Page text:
Dear Reader,

Back when cameras were one thing and phones another, my mother had to take film to the store to be developed before we could see our photos. Whenever she returned with fresh prints, my sisters and I eagerly thumbed through them. Then she arranged the pictures on adhesive pages in a family album, discarding only those that were hopelessly out of focus.

These days I take photos with my smartphone, which allows me to immedi­ately inspect them and decide which ones to crop, alter, or delete. I’m left mostly with close-ups of smiling faces, the best of which I circulate online as proof — to myself as much as to family and friends — that I am living a good life. I share snapshots of my children laughing together instead of bickering or ignoring each other; of my husband and me in a rare moment of playful exuberance while on vacation; of our garden after it’s watered and freshly mulched instead of wilting and overrun with weeds. From what I see on social media, it seems that other people are as selective as I am. Sometimes, after scrolling through so many celebratory pictures, I start to feel as if I am somehow lacking — until I remind myself that, despite appearances, no life unfolds as a series of picture-perfect moments.

It’s only human to want to present our best face to the world, but The Sun strives for more than that. Rather than publish relentlessly upbeat content, we seek out writers who are willing to be vulnerable on the page, who would rather be honest than envied, and who expose uncomfortable truths rather than obscure them. Our interviews feature philosophers and scientists, activists and spiritual teachers, and other independent thinkers who dig deep into complex issues, going beyond divisive rhetoric and short-term fixes to speak to our common humanity.

One reason we don’t print advertisements is that we want The Sun to be as intimate and authentic as possible. This means relying on our subscribers instead of ad revenue to stay afloat. But finding readers for a magazine that doesn’t promise its audience a seductive escape from reality continues to be challenging. Some distributors refuse to place The Sun on newsstands, insisting that, without the heft of advertising pages, the magazine is too slender and not “commercial” enough. Simply by printing ads, we’ve been told, we could double the magazine’s thickness and enhance its “perceived value.” But what we value is fearless writing without the distraction of advertising — and we trust that our readers value it, too.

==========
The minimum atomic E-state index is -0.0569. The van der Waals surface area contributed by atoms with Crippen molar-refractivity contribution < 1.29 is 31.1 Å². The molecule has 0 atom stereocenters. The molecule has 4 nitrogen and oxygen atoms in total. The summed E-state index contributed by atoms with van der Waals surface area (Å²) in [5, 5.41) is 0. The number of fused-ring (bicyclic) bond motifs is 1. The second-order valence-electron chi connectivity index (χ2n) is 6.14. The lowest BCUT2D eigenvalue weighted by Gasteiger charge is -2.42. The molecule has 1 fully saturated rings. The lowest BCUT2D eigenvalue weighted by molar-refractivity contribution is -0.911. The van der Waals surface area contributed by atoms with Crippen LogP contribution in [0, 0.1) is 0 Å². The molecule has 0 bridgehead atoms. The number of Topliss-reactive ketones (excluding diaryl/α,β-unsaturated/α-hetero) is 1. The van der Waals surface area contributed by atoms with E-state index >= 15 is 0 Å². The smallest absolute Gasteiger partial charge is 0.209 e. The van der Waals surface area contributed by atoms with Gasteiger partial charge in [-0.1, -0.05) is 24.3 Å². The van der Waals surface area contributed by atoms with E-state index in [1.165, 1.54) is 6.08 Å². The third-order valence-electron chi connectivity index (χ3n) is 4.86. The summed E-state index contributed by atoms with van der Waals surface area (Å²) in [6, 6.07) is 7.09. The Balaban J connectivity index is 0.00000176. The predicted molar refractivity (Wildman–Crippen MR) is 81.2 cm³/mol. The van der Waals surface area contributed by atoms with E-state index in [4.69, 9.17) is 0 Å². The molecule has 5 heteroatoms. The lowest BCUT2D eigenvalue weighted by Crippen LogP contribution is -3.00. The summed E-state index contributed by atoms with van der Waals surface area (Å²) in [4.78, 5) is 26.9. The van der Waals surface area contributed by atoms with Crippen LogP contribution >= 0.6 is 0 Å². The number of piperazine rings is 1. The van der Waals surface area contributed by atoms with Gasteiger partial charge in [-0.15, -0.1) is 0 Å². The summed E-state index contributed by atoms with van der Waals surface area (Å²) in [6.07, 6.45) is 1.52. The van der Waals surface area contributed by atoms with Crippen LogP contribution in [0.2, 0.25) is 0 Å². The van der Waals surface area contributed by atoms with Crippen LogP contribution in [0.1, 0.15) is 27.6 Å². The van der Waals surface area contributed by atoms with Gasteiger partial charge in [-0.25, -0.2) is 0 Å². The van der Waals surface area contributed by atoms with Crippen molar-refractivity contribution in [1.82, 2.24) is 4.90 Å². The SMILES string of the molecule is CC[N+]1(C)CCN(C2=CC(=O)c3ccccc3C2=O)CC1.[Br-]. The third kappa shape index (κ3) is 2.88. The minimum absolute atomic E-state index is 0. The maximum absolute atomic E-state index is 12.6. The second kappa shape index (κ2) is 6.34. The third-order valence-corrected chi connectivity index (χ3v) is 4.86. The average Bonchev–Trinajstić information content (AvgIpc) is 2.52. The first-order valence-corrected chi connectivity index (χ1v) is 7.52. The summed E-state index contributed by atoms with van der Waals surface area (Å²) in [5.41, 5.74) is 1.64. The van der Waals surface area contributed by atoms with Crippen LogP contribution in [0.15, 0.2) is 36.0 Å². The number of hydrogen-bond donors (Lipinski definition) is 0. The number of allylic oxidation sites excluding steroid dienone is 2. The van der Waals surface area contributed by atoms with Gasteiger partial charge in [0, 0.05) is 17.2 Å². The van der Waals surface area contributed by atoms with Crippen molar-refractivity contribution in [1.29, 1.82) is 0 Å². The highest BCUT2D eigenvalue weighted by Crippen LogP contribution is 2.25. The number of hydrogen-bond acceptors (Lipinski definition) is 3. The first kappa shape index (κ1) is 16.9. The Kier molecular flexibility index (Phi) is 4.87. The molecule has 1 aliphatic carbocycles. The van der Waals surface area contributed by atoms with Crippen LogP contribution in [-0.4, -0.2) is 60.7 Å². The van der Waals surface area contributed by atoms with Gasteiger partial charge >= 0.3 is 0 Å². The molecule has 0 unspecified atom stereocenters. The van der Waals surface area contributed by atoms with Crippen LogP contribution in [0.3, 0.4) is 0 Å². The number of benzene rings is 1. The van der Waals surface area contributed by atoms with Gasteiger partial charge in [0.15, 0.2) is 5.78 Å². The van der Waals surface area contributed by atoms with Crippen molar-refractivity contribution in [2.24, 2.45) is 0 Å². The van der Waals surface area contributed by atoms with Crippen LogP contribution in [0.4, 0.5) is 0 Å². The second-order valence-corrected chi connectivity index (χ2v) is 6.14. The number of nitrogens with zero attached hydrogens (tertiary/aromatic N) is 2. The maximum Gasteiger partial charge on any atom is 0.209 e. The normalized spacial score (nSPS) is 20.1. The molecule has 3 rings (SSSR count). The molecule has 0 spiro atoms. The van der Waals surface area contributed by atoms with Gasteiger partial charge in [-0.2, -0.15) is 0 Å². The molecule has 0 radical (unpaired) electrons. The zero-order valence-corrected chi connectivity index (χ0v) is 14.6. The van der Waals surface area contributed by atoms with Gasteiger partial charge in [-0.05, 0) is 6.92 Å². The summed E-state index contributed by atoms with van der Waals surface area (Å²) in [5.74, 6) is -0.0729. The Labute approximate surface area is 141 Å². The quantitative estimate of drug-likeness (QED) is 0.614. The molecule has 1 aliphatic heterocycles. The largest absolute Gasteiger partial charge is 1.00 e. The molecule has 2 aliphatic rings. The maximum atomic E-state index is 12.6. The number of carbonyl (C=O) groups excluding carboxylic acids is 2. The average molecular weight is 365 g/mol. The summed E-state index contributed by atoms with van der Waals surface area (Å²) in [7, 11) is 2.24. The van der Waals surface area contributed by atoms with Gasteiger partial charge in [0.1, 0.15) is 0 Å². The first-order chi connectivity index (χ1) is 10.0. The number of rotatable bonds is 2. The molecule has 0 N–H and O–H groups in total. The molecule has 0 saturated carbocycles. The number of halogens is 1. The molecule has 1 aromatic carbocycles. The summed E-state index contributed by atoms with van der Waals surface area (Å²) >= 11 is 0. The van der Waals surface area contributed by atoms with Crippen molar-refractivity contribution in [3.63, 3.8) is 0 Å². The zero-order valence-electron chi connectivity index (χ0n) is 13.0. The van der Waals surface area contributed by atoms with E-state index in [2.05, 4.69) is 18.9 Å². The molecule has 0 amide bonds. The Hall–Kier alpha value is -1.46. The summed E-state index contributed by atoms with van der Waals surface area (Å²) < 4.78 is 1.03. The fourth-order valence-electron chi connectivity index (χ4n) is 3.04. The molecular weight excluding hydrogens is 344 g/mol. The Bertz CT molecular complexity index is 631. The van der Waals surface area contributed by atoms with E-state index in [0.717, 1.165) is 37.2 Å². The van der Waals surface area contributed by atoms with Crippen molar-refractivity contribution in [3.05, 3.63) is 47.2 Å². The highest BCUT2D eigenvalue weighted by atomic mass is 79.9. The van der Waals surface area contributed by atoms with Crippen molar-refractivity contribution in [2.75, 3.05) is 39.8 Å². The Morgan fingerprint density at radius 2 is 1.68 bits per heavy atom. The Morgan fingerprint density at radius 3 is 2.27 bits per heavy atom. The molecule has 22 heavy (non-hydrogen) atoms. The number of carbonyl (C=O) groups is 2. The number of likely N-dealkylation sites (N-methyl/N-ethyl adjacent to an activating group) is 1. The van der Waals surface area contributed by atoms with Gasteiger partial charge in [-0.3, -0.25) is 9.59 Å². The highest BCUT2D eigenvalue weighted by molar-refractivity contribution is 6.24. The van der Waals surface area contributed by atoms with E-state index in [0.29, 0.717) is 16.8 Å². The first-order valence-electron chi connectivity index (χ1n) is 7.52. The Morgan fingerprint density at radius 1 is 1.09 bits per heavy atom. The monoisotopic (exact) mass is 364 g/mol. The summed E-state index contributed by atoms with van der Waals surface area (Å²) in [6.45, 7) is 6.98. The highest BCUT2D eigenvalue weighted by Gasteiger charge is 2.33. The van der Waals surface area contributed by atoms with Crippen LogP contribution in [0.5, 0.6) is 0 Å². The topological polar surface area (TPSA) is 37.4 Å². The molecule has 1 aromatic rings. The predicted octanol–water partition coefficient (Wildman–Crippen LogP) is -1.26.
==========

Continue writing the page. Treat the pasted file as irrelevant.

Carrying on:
If anything in The Sun has moved you recently — if an essay, story, interview, poem, or photograph caused you to stop and reflect, or an author made you feel like a trusted confidant — then please consider sending us a tax-deductible donation as a Friend of The Sun. Your gift will allow us to pay writers and photographers decently and to give away subscriptions to prisons, libraries, and individuals who have fallen on hard times. It will also ensure that The Sun continues arriving in your mailbox every month regardless of whether postal rates increase again or the price of paper goes up or other unexpected challenges arise.

When I visited my parents last summer in New Mexico, my father and I took an evening hike. As the sun sank behind the mountains and the air cooled, we talked about our relationship, which hasn’t always been easy, and we expressed appreciation for each other. Later that night I pulled a photo album from the bookshelf. Among snapshots of holidays and birthdays and vacations I came across one of me sitting alone in our old apartment, my face sullen and tearful. I must have been about thirteen at the time. I didn’t recall why I was upset, but I did remember my father trying to convince me to join my sisters on the couch for a family portrait. When I’d refused, he had taken this shot instead. Seeing it stirred up memories of feeling misunderstood and resenting my father. It was definitely not the sort of picture I would share on social media, but I was glad my mother had preserved it in the family album, because the photograph reminded me that we’re all able to change, and that though adversity may harden our hearts, it can also deepen our compassion. Our lives are so much messier than the polished images we’re inclined to share with the world — and so much more compelling. Beneath every shiny surface lies a different kind of beauty. That’s what we try to uncover with each issue of The Sun.


Krista Bremer
Associate Publisher

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